Mexico oil laws may be delayed beyond April, PAN senator says
MEXICO CITY (Bloomberg) -- Approval of bills to implement Mexico’s constitutional oil changes may be delayed beyond the current congressional session that ends April 30, according to a National Action Party senator on the energy committee.
Mexican lawmakers may need extra weeks to pass the so-called secondary laws, which have yet to be presented, Senator Jorge Luis Lavalle said in a phone interview. An extra session in May would be one option for achieving passage, he said.
“There’s a possibility that the time period gets lengthened,” Lavalle said. “What we want is quality, and if this requires more time, it’s worth waiting a few more weeks to have the details right.”
Lavalle’s party, known as PAN, is the second-largest in each house of Mexico’s congress. Its members voted last year with President Enrique Pena Nieto’s Institutional Revolutionary Party, or PRI, to open Mexico’s state-controlled oil industry to private drilling for the first time since 1938.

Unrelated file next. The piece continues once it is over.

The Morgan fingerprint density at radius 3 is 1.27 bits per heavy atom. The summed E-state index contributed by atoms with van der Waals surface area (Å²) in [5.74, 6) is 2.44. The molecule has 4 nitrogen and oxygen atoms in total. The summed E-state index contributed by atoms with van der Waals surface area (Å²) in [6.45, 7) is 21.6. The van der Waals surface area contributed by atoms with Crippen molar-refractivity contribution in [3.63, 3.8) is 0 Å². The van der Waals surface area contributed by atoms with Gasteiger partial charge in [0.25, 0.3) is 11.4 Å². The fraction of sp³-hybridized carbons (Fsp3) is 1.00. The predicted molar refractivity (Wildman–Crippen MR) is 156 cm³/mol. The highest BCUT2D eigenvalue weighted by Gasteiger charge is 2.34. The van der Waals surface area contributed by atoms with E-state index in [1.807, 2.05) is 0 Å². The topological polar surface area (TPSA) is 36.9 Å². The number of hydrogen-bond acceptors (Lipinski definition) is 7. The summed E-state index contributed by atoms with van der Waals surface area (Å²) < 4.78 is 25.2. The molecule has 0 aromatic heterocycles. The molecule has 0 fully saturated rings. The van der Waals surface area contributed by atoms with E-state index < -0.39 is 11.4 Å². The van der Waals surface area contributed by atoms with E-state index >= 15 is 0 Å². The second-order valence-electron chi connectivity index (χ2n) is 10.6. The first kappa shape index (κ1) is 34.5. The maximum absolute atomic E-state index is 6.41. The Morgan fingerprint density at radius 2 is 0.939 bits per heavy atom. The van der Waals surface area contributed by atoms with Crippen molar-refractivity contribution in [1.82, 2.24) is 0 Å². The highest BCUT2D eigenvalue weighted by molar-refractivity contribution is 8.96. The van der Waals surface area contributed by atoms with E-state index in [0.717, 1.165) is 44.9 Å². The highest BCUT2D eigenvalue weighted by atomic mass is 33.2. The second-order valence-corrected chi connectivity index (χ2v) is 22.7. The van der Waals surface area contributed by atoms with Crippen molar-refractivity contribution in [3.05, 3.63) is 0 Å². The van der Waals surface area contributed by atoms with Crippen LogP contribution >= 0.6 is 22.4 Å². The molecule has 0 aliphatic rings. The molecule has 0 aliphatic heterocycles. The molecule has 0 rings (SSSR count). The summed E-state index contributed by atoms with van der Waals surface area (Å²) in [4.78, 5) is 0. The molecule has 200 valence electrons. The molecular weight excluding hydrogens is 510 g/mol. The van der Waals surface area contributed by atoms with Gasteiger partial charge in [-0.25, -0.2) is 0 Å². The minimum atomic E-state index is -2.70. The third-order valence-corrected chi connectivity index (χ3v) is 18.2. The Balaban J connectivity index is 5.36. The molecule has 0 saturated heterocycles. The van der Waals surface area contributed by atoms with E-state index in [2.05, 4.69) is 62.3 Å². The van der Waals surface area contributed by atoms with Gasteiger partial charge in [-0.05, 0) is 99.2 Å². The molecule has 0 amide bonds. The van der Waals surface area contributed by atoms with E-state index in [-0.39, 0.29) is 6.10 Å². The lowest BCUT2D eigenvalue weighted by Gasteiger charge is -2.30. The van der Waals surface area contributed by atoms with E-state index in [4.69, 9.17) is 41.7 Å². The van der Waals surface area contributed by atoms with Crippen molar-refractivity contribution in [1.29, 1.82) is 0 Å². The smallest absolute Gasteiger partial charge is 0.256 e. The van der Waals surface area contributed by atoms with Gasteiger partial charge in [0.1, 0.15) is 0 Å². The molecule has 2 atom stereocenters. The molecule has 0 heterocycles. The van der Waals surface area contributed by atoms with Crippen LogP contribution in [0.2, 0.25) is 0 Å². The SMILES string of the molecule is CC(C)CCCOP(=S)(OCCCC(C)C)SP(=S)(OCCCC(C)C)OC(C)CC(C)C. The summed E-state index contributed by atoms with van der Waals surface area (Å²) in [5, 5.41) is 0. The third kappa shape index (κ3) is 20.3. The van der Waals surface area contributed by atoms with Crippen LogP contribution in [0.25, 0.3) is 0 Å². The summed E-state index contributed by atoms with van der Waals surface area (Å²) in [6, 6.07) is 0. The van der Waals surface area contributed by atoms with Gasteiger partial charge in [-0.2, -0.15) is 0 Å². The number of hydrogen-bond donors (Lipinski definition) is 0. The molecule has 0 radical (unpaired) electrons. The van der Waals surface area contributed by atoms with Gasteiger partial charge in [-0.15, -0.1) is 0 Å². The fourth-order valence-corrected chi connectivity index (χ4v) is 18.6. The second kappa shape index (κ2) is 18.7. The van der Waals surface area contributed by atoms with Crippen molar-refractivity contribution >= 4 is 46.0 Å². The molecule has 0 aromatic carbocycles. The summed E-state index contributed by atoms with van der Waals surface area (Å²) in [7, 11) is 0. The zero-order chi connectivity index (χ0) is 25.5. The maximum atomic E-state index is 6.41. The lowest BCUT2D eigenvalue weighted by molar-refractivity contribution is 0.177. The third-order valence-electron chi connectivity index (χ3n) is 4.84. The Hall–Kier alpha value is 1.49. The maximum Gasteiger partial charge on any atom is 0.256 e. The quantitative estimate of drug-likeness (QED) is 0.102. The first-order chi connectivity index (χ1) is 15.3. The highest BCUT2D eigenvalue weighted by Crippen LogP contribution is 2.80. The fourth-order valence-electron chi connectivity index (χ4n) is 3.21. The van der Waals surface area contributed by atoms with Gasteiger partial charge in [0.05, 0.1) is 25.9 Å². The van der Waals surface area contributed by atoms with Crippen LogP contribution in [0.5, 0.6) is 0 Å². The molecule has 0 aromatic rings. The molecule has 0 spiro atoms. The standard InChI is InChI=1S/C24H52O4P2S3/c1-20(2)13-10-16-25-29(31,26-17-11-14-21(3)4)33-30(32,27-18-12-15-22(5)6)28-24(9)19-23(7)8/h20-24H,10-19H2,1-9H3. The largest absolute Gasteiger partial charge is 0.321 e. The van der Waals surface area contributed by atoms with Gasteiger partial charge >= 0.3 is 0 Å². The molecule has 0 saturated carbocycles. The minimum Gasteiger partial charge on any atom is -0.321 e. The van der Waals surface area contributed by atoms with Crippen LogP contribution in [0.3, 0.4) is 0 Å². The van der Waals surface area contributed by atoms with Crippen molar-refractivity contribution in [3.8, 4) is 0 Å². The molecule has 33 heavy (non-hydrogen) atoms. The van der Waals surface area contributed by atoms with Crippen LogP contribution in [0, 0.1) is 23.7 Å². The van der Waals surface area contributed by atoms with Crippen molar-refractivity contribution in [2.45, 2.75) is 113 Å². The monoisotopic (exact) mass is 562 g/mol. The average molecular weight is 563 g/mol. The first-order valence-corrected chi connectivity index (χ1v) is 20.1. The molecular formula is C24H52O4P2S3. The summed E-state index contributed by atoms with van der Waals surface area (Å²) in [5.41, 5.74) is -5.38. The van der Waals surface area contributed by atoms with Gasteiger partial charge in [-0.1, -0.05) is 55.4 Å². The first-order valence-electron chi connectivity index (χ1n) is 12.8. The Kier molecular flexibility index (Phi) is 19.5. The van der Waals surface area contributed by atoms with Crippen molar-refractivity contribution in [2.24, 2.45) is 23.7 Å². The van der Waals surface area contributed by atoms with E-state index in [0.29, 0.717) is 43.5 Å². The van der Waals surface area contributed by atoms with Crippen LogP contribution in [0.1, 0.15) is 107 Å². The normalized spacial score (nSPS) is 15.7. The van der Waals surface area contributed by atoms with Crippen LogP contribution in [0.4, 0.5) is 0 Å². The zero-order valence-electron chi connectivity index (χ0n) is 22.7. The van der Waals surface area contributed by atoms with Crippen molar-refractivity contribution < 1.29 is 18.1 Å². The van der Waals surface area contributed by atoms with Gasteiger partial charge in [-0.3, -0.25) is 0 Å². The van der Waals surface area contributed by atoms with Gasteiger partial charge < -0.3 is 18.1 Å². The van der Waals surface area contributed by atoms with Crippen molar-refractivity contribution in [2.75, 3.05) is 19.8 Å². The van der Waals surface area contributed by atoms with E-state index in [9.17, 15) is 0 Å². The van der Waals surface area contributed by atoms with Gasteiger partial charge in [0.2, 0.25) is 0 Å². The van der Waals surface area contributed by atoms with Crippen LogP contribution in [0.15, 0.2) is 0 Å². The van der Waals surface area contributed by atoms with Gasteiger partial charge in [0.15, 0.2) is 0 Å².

Lavalle said PAN senators and lower house representatives are working on proposals for secondary laws.
While he doesn’t expect the energy bills to be presented next week, he said he still hopes lawmakers can approve the legislation in the session’s six remaining weeks.
Debate on telecommunications secondary legislation may come sooner. Lavalle, who’s also a member of the Senate communications and transportation committee, said he expects the Pena Nieto administration to present those bills early next week. Lawmakers already missed a December deadline and a February goal to approve the rules.
Lavalle said the Senate is also likely on March 25 to name members for a special committee to investigate Oceanografia SA. Mexico took control of the oil services provider on Feb. 28 after Citigroup Inc. alleged a $400 million loan fraud.